Date Awarded


Document Type


Degree Name

Master of Science (M.Sc.)




John C Poutsma

Committee Member

Christopher J Abelt

Committee Member

Nathan Kidwell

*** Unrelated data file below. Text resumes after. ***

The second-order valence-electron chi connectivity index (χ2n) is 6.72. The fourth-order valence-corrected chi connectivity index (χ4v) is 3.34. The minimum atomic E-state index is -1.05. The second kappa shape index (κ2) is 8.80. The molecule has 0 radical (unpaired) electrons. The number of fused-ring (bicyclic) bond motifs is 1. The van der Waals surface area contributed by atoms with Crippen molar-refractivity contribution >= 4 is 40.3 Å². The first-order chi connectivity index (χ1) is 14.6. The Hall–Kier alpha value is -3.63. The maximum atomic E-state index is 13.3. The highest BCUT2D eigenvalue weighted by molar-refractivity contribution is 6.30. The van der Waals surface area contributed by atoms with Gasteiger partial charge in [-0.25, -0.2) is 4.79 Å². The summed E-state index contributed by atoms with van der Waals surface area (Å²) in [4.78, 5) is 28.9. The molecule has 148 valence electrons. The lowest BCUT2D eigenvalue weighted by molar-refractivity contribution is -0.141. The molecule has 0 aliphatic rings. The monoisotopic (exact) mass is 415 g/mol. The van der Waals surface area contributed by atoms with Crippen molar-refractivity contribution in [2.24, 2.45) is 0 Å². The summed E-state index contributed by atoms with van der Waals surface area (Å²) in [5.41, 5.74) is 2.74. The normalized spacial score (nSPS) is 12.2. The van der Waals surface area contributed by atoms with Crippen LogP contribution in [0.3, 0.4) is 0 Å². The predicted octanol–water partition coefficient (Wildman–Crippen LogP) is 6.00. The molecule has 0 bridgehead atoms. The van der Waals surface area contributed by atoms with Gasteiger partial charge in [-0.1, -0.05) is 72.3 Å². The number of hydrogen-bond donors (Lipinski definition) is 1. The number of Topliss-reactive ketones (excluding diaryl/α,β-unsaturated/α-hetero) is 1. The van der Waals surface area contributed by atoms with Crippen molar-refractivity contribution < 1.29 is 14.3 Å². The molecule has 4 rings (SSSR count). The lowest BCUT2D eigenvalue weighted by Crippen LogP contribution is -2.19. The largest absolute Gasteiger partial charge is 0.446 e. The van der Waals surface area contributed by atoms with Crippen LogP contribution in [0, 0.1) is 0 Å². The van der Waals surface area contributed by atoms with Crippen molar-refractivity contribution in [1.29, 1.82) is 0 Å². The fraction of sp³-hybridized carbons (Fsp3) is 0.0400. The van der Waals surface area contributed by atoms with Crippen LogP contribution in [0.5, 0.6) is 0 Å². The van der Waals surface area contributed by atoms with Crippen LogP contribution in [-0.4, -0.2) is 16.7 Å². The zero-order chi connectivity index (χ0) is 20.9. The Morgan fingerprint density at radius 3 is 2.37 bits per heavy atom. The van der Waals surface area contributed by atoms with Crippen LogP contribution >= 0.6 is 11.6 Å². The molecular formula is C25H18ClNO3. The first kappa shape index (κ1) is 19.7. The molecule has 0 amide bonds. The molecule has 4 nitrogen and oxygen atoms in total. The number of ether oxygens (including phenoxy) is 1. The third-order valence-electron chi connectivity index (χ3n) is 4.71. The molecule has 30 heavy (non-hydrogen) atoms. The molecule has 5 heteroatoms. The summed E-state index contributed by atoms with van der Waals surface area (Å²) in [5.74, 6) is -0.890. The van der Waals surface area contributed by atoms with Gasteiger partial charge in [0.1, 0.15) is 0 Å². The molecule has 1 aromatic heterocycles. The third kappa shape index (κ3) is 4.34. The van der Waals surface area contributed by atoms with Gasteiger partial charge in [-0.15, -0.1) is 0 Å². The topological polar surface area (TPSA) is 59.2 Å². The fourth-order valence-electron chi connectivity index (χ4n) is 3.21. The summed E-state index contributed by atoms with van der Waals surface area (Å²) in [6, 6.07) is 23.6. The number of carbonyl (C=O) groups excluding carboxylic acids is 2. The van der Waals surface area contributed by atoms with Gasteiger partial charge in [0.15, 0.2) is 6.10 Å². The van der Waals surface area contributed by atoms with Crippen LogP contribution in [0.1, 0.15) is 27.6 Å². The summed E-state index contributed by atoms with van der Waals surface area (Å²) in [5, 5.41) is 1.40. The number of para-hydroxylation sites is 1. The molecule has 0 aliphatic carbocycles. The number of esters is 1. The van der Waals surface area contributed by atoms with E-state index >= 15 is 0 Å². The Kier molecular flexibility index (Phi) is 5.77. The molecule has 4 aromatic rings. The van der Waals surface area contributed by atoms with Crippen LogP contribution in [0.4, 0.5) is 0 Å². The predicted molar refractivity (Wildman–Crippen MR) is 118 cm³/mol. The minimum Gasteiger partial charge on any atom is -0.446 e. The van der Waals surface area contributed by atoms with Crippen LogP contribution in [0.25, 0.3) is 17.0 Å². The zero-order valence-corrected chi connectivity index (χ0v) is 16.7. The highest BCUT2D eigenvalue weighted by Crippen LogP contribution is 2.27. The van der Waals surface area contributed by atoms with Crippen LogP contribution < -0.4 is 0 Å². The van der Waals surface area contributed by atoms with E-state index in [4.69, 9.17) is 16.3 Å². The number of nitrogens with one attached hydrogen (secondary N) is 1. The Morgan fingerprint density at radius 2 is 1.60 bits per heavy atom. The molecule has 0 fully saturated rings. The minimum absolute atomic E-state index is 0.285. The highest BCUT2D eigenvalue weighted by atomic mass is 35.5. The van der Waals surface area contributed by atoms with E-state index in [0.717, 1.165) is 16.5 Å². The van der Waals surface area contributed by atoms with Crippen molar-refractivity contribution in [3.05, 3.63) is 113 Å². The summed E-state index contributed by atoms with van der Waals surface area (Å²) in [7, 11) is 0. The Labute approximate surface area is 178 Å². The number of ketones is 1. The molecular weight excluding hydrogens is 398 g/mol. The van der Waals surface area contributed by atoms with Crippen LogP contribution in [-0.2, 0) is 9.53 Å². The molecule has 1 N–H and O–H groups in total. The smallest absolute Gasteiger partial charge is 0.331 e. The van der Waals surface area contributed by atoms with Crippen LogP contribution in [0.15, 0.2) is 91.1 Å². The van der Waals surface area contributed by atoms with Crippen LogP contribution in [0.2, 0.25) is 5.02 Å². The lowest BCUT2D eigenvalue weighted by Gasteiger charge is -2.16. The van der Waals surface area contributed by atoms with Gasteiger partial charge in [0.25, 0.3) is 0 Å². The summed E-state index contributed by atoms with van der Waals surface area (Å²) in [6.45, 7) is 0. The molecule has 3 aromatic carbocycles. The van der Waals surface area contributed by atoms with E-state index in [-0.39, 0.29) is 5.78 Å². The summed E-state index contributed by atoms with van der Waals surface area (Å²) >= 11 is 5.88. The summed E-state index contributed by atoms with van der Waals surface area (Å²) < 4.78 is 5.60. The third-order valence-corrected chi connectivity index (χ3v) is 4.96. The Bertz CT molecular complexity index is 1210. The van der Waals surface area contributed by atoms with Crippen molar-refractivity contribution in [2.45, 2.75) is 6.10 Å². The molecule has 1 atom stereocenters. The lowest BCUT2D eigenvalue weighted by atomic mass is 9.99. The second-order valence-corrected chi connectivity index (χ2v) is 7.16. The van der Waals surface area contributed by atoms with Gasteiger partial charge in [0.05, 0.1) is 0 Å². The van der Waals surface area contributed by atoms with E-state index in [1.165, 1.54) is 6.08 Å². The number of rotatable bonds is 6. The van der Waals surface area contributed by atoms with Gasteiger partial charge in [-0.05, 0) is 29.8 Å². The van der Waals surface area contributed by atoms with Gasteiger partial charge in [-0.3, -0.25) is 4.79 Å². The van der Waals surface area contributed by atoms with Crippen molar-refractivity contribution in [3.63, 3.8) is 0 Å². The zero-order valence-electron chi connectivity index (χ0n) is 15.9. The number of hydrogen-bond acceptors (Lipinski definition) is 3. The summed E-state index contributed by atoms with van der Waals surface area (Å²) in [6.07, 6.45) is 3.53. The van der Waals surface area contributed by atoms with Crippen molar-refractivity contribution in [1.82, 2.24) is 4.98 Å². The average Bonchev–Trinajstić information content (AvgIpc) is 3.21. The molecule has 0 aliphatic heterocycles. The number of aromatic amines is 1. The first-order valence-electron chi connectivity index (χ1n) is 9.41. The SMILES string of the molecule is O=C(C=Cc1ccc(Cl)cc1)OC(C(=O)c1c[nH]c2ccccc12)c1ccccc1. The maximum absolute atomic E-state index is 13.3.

Mass spectrometry (MS) is one of the most used techniques in proteomics because it allows for both high-throughput and quantitative analyses. Bottom-up MS-based proteomics involves breaking down proteins into smaller chains of amino acids called peptides, ionizing and fragmenting the peptides, and identifying the fragments using sequencing databases. These databases depend on the random fragmentation at the backbone peptide bond of the peptides, as predicted by the mobile proton model. Research has shown that peptides containing proline or pipecolic acid have selective fragmentations that could lead to incorrect identification in the sequencing algorithms. These selective cleavages are called “the proline effect” and “the pipecolic effect,” respectively. However, more research is needed to fully understand the mechanisms and factors that influence these effects. This study aims to understand how the identity of different amino acids adjacent to proline and pipecolic acid can enhance or inhibit these selective fragmentation effects. Tandem mass spectrometry and the extended kinetic method were used to measure the proton affinities of XxxPro and XxxPip dipeptides. In addition, computational work using hybrid density functional theory (B3LYP) and a triple zeta basis set was performed to calculate the theoretical proton affinities and provide structural information for each dipeptide. While ArgPro, ArgPip, LysPro, LysPip, and HisPip could not be quantified due to their high PAs, the remaining dipeptides had proton affinities ranging from 960.1 ± 5.3 kJ/mol for GlyPro to 1046.5 ± 6.8 kJ/mol for HisPro and 962.5 ± 6.5 kJ/mol for GlyPip to 1005.2 ± 5.7 kJ/mol for ProPip. There was general agreement between the computational and experimental results, but more work is needed to fully understand the "proline effect" and "pipecolic acid effect."



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